Alternative Minimum Tax - AMT
What is 'Alternative Minimum Tax - AMT'
An alternative minimum tax (AMT) recalculates income tax after adding certain tax preference items back into adjusted gross income. AMT uses a separate set of rules to calculate taxable income after allowed deductions. Preferential deductions are added back into the taxpayer's income to calculate his alternative minimum taxable income (AMTI), then the AMT exemption is subtracted to determine the final taxable figure.
The difference between a taxpayer's AMTI and his AMT exemption is taxed using the relevant rate schedule. This yields tentative minimum tax (TMT). If TMT is higher than the taxpayer's regular tax liability for the year, he pays the regular tax and the amount by which the TMT exceeds the regular tax. In other words, the taxpayer pays the full TMT.
AMT Exemption Amounts
The AMT exemption amount is the amount of AMTI that is exempted from AMT. As of 2017, the AMT exemption for individual taxpayers is $54,300. As a result, if an individual taxpayer completes Form 6251 and discovers his AMTI is $100,000, he typically has to pay AMT, but first, he gets to subtract the exemption amount, making his taxable amount only $45,700. In contrast, if his AMTI is only $40,000, that is less than the exemption, and he does not have to pay AMT.
It's important to note thought that Taxpayers with AMTI over a certain threshold do not qualify for the AMT exemption. For more information, see the IRS's website.
Purpose of AMT
AMT is designed to prevent taxpayers from escaping their fair share of tax liability through tax breaks. However, the structure was not indexed to inflation or tax cuts. This can cause bracket creep, a condition where upper-middle-income taxpayers are subject to this tax instead of the wealthy taxpayers for which AMT was invented. In 2015, however, Congress passed a law indexing the AMT exemption amount to inflation.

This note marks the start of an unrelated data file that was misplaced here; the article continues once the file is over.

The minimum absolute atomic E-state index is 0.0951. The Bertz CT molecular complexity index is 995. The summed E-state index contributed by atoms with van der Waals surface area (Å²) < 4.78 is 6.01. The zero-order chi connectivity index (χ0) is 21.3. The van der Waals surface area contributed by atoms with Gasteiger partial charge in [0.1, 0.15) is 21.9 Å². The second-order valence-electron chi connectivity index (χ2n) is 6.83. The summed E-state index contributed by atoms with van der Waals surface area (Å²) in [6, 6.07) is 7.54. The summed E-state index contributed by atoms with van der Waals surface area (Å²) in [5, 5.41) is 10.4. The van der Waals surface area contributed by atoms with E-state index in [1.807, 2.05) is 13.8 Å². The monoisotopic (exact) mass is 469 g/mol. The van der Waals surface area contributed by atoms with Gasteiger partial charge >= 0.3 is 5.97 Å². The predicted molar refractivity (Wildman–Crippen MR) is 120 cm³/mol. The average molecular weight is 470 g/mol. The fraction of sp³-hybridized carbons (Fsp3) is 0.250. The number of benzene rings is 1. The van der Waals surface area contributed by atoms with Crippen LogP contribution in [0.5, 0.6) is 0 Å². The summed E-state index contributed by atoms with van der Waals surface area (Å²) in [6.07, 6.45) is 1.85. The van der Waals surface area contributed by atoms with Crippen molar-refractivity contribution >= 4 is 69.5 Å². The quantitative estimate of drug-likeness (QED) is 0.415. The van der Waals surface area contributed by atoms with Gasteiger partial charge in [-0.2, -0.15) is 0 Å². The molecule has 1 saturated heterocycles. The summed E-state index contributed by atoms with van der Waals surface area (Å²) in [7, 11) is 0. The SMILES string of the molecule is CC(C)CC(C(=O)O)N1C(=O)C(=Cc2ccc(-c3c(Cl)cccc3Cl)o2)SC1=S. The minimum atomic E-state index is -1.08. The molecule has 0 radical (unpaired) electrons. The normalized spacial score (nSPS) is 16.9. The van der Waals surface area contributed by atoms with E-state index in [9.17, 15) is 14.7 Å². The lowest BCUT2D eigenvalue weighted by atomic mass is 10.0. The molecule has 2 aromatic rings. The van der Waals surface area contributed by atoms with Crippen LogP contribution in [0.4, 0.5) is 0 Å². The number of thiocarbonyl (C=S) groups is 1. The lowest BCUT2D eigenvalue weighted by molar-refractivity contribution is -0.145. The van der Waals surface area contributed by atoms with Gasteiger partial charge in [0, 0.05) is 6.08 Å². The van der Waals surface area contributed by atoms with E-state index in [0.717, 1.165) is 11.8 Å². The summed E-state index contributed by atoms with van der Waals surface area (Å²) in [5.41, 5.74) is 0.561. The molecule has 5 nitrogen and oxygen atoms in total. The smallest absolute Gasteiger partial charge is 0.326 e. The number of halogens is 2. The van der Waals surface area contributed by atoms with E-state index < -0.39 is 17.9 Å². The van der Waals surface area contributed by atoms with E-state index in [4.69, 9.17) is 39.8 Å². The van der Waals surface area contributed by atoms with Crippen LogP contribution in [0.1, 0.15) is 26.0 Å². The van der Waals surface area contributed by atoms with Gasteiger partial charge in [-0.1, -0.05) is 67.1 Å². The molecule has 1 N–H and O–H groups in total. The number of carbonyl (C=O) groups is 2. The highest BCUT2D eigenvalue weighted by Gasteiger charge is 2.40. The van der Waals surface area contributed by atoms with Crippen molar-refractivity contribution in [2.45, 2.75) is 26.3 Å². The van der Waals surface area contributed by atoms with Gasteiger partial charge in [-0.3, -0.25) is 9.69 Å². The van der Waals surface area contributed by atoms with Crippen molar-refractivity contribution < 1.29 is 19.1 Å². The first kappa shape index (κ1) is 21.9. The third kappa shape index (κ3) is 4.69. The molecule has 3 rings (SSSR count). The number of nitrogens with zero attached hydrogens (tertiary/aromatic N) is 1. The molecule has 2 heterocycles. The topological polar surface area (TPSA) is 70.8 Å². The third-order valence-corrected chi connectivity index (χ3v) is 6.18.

To determine if they owe AMT, individuals can use tax software which automatically does the calculation, or they can fill out IRS Form 6251. This form takes medical expenses, home mortgage interest, and several other miscellaneous deductions into account, and it helps tax filers determine if their deductions are past an overall limit set by the IRS.
The form also requests information on certain types of income such as on tax refunds, investment interest and interest from private activity bonds, as well as numbers related to capital gains or losses related to the disposition of property. The IRS has specific formulas in place to determine which portion of these income and deductions the tax filers need to note on Form 6251, and it uses another set of formulas to determine how these numbers lead to AMTI.